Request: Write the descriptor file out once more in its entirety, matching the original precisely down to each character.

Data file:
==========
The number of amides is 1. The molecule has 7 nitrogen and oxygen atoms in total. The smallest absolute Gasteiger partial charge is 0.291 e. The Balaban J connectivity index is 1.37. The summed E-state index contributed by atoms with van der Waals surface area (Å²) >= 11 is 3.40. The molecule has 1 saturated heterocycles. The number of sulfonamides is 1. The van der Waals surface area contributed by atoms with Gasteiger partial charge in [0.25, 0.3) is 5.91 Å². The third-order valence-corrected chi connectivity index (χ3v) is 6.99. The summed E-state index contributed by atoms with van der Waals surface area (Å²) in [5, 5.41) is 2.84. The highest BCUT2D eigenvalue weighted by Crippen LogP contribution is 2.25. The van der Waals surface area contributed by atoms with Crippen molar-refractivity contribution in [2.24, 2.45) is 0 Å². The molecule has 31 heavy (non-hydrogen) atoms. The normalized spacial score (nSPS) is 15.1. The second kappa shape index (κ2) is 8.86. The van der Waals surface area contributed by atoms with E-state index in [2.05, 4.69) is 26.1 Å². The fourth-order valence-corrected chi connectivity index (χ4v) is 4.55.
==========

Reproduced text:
The number of amides is 1. The molecule has 7 nitrogen and oxygen atoms in total. The smallest absolute Gasteiger partial charge is 0.291 e. The Balaban J connectivity index is 1.37. The summed E-state index contributed by atoms with van der Waals surface area (Å²) >= 11 is 3.40. The molecule has 1 saturated heterocycles. The number of sulfonamides is 1. The van der Waals surface area contributed by atoms with Gasteiger partial charge in [0.25, 0.3) is 5.91 Å². The third-order valence-corrected chi connectivity index (χ3v) is 6.99. The summed E-state index contributed by atoms with van der Waals surface area (Å²) in [5, 5.41) is 2.84. The highest BCUT2D eigenvalue weighted by Crippen LogP contribution is 2.25. The van der Waals surface area contributed by atoms with Crippen molar-refractivity contribution in [2.24, 2.45) is 0 Å². The molecule has 31 heavy (non-hydrogen) atoms. The normalized spacial score (nSPS) is 15.1. The second kappa shape index (κ2) is 8.86. The van der Waals surface area contributed by atoms with E-state index in [2.05, 4.69) is 26.1 Å². The fourth-order valence-corrected chi connectivity index (χ4v) is 4.55.